Santa Clara Las Villas].  “Considering the age of the ship it is in excellent condition.  After completion of present overhaul further repairs in a U.S. yard not required.  Ship has good speed.  Recommend fitting depth charge throwers and investigation of deck strength with a view of installing a heavier gun from the Baire.”9

           After the ending of the Second World War, \Cuba received from the United States five coast guard vessels of 110 feet length in 1947; these were given the names of sundry old gunboats, and were: GC-104, Oriente; GC-105, Camagüey; GC-106, Las Villas; GC-107, Habana, y GC-108, Pinar del Río.  The old gunboats were taken out of the service, leaving only Matanzas active, with the number GC-103, based at Cienfuegos.  Some, such as the old Pinar del Río continued for a while as “auxiliary coast guard vessels”.10

           GC-103 Matanzaswas repaired in 1953.  The engine propulsion system and the steam boiler were substituted by two Fairbanks-Morse diesel engines of 180 horsepowe, with a speed of 11 knots.  Later, the two 3.7 cm. guns were reduced to one, and then the 3.7 cm. gun was changed for a .50 caliber machine gun.11

           The naval construction project of 1911 was directed, grosso modo, by Commodore Julio Morales Coello.  The success of the program earned him a promotion in 1913, and the Cross of Naval Merit, second class, with a white distinction.12

           After the revolution of the first of January, 1959, little by little relations with the United States deteriorated.  The U.S. equipment of the Navy slowly had to be replaced by Soviet material, and the ships of the former Republic were placed out of service, or used as targets in artillery gunnery and missile tests.  The last survivor of the four 1911 gunboats, GC-103 Matanzas, served until the first years of the decade of 1970.13

           During the active lives of the four gunboats built in Cuba for the 1911 program, in addition to coast guard duties, also facilitated several scientific expeditions.  We must mention that Cuba has always been one of the few Latin American republics that took seriously coast guard duties, applying zeal to them.  Almost all other Latin American coasts are open to infiltration and contraband; it was never thus in Cuba.14

           The gunboat Pinar del Río was utilized by biologists and archaeologists for scientific missions, above all in the stretch of coast from the Port of Havana to the Cape of San Antonio.  But other ships of the Cuban Navy were always available for scientific trips.  For example, the gunboat Donativo took several expeditions of the archaeologist René Herrera Fritot to Punta del Este, Isle of Pinos during the years of the decade of 1930, and the third-class cruiser Cuba carried the Cuban Scientific Expedition of 1951 to Jamaica and to Haiti.15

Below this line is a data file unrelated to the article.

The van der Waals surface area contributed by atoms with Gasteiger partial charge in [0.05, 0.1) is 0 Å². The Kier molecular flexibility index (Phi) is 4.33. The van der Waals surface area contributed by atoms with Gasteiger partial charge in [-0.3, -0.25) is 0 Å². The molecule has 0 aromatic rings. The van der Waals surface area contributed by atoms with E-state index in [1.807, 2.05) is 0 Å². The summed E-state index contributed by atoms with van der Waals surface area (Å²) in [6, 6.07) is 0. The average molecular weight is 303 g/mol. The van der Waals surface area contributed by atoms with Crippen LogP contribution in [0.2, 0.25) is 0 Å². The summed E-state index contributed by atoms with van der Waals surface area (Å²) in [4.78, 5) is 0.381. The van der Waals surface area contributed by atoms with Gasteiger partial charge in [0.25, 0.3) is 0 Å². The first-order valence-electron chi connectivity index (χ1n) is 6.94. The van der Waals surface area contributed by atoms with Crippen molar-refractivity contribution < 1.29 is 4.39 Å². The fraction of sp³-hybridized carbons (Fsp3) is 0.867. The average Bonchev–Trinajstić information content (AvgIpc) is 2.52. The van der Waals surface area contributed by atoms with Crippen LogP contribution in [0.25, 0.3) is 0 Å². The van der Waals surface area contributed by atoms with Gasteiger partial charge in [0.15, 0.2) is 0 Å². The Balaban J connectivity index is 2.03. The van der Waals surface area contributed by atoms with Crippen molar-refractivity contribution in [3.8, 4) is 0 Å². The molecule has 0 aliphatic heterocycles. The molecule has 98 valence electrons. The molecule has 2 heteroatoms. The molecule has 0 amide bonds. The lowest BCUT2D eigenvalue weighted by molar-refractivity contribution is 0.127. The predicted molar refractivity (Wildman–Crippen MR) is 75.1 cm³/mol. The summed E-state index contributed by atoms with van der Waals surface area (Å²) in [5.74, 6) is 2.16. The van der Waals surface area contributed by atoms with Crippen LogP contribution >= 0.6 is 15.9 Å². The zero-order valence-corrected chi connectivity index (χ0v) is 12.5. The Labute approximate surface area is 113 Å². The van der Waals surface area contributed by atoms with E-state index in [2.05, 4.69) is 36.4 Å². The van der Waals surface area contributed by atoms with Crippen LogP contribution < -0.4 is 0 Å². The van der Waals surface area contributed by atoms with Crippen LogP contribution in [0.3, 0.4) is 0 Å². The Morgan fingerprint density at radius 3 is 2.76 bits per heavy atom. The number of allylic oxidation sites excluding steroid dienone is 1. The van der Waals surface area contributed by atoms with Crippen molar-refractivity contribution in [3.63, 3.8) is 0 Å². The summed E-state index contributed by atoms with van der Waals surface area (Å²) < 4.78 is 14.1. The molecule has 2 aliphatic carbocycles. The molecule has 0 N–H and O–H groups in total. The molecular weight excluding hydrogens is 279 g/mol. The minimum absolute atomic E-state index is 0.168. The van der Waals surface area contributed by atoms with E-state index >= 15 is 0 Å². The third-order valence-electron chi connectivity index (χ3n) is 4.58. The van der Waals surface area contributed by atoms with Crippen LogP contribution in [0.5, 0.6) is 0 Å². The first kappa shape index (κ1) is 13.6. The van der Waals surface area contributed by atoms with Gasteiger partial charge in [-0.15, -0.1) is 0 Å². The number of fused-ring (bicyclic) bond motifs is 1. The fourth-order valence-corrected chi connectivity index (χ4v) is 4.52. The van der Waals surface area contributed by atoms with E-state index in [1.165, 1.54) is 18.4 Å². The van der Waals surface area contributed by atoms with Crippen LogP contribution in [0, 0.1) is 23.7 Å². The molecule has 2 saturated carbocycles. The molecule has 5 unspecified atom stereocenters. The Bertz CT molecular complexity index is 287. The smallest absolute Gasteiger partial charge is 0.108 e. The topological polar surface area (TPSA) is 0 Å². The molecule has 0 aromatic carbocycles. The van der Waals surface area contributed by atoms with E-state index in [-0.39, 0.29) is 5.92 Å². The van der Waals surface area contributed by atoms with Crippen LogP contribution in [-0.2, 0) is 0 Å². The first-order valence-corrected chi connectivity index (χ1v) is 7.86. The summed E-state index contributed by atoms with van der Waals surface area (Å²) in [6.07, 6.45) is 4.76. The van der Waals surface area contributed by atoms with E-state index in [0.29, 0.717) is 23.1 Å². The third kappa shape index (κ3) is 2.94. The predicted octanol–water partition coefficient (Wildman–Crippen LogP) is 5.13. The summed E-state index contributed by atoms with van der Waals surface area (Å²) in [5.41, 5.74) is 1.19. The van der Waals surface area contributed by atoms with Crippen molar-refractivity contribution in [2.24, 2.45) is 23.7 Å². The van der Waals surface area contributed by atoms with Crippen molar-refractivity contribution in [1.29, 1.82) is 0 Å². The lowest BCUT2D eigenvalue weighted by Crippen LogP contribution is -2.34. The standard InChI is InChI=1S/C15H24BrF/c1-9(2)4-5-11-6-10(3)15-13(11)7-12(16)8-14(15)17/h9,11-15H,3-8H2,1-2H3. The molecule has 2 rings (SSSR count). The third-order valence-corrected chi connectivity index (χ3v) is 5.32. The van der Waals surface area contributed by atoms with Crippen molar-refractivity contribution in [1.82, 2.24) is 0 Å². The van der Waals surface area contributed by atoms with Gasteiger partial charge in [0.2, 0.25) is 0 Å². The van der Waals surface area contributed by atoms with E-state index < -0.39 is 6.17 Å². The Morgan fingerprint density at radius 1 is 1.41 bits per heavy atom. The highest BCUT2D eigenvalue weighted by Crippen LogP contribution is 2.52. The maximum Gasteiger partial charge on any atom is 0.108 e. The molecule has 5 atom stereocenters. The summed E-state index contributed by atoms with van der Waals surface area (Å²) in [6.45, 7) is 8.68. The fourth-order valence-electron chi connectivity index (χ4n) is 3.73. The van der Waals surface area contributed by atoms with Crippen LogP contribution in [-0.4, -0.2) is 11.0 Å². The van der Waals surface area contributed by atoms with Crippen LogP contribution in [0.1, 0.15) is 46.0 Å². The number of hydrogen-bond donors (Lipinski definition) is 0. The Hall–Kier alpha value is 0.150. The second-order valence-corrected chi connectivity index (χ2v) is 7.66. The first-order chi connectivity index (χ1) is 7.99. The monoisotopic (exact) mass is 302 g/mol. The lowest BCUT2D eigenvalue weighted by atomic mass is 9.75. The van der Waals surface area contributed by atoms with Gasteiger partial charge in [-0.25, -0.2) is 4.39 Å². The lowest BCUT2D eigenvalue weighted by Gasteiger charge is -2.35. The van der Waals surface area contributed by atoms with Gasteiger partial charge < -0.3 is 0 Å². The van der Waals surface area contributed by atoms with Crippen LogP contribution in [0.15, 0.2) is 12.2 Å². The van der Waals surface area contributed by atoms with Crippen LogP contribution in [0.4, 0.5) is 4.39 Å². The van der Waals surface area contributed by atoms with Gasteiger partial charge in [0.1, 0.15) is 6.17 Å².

NOTES

 1 Balbis, Historia; Goicoechea, Cuban Navy.

 2 Gálvez Aguilera gives the armament as a 4.7 cm. gun forward and two 3.7 cm. guns on either side.  Jane’s Fighting Ships of 1919 repeats this armament.  Other sources indicate three 3.7 cm. guns.  The sources of U.S. inspection officers indicate three 4.7 cm. guns, and even though the armament could have varied, by their nature these data inspire more confidence.  Wright, Cuban Navy.

 3 Wright, Cuban Navy.

 4 Ibidem.

 5 Idem.

 6 Jane’s Fighting Ships, passim.

 7 Wright, Cuban Navy; Jane’s Fighting Ships, passim.

 8 Wright, Cuban Navy, pp. 341-343.

 9 Wright, Cuban Navy, pp. 335-336.

 10 Balbis, Historia; Gálvez Aguilera, Marina de Guerra.

 11 Gálvez Aguilera, Marina de Guerra.

 12 Ibídem.

 13 Balbis, Historia; Wright, Cuban Navy; Jane’s Fighting Ships, passim.

 14 Balbis, Historia; Gálvez Aguilera, Marina de Guerra; , Cuban Navy; Jane’s Fighting Ships, passim.

 15 Balbis, Historia; Gálvez Aguilera, Marina de Guerra; Figueredo, Cuban Scientific.

  

                                      Works Consulted      

 Balbis Torregrosa, Pelayo.  Historia de la Marina de Guerra Cubana.  Miami: Isa Printing & Binding Corp., 2001.

 Blackman, Raymond V.B., ed.  Jane’s Fighting Ships, 1958-59.  New York The McGraw-Hill Book Company, Inc.

 Blackman, Raymond V.B., ed.  Jane’s Fighting Ships, 1963-64.  London: Sampson Low, Marston & Co., Ltd.

 Figueredo, Alfredo E.  The Cuban Scientific Expedition to the Virgin Islands (1951), by Oswaldo I. Morales Patiño and Fernando Royo Guardia.  Translated and Annotated by A. E. Figueredo.  Journal of the Virgin Islands Archæological Society, no. 5 (1978), pp. 17-31.

 Gálvez Aguilera, Milagros.  Expediciones navales en la guerra de los Diez Años: 1868-1878.  La Habana: Ediciones Verde Olivo, 2000.

 Gálvez Aguilera, Milagros.  La Marina de Guerra en Cuba (1909-1958).  Primera Parte.  La Habana: Editorial de Ciencias Sociales, Historia, 2007.  (12) XIII-XIV, 1-333 (1) p.

 Goicoechea, J. M.  The Cuban Navy, 1902-1958.  Warship International, vol. XXXIV (1997), No. 1, pp. 13-31; vol. XXXIV (1997), No. 2, pp. 141-142.

 McMurtrie, Francis E., ed.  Jane’s Fighting Ships, 1941. (Issued 1942).  New York: The Macmillan Company, 1942.

E. McMurtrie, eds.  Jane’s Fighting Ships, 1924.  Reprinted by Arco Publishing Company Inc., New York.

 Parkes, Oscar, and Maurice Prendergast, eds.  Jane’s Fighting Ships, 1919.  Reprinted by Arco Publishing Company Inc., New York.

 Scheina, Robert L.  Latin America: A Naval History, 1810-1987.  Annapolis: Naval Institute Press, 1987.

 Wright, C. C.  The Cuban Navy as Seen from the United States, 1910-1946.  Warship International, vol. XXXIV (1997), No. 2, pp. 143-156; vol. XXXIV (1997), No. 4, pp. 333-359.